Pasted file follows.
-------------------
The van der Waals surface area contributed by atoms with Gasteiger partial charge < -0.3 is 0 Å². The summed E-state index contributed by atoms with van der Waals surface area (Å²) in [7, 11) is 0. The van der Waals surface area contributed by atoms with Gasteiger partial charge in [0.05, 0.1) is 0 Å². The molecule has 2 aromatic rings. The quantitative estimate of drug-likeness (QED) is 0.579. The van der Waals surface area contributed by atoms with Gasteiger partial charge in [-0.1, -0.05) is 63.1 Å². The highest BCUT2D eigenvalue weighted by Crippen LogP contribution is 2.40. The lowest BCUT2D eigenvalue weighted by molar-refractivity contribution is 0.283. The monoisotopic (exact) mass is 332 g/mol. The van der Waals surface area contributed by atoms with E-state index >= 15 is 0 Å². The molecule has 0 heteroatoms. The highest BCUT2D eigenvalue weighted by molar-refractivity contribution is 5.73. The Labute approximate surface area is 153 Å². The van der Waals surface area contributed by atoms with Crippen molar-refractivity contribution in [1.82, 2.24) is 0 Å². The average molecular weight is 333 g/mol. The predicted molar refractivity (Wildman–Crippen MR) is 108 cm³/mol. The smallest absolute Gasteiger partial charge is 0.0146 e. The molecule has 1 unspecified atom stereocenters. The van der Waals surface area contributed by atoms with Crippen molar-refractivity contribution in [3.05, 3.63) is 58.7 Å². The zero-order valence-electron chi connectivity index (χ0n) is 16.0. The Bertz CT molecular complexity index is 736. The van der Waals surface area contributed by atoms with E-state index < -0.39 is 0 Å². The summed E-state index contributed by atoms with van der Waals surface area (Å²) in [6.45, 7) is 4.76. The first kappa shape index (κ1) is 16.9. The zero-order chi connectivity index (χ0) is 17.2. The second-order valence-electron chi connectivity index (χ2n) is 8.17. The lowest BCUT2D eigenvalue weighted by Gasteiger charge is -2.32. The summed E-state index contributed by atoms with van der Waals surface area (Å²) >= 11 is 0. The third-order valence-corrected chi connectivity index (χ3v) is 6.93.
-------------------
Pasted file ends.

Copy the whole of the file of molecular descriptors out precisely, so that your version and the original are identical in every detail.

The van der Waals surface area contributed by atoms with Gasteiger partial charge < -0.3 is 0 Å². The summed E-state index contributed by atoms with van der Waals surface area (Å²) in [7, 11) is 0. The van der Waals surface area contributed by atoms with Gasteiger partial charge in [0.05, 0.1) is 0 Å². The molecule has 2 aromatic rings. The quantitative estimate of drug-likeness (QED) is 0.579. The van der Waals surface area contributed by atoms with Gasteiger partial charge in [-0.1, -0.05) is 63.1 Å². The highest BCUT2D eigenvalue weighted by Crippen LogP contribution is 2.40. The lowest BCUT2D eigenvalue weighted by molar-refractivity contribution is 0.283. The monoisotopic (exact) mass is 332 g/mol. The van der Waals surface area contributed by atoms with E-state index >= 15 is 0 Å². The molecule has 0 heteroatoms. The highest BCUT2D eigenvalue weighted by molar-refractivity contribution is 5.73. The Labute approximate surface area is 153 Å². The van der Waals surface area contributed by atoms with Crippen molar-refractivity contribution in [1.82, 2.24) is 0 Å². The average molecular weight is 333 g/mol. The predicted molar refractivity (Wildman–Crippen MR) is 108 cm³/mol. The smallest absolute Gasteiger partial charge is 0.0146 e. The molecule has 1 unspecified atom stereocenters. The van der Waals surface area contributed by atoms with Crippen molar-refractivity contribution in [3.05, 3.63) is 58.7 Å². The zero-order valence-electron chi connectivity index (χ0n) is 16.0. The Bertz CT molecular complexity index is 736. The van der Waals surface area contributed by atoms with E-state index < -0.39 is 0 Å². The summed E-state index contributed by atoms with van der Waals surface area (Å²) in [6.45, 7) is 4.76. The first kappa shape index (κ1) is 16.9. The zero-order chi connectivity index (χ0) is 17.2. The second-order valence-electron chi connectivity index (χ2n) is 8.17. The lowest BCUT2D eigenvalue weighted by Gasteiger charge is -2.32. The summed E-state index contributed by atoms with van der Waals surface area (Å²) >= 11 is 0. The third-order valence-corrected chi connectivity index (χ3v) is 6.93.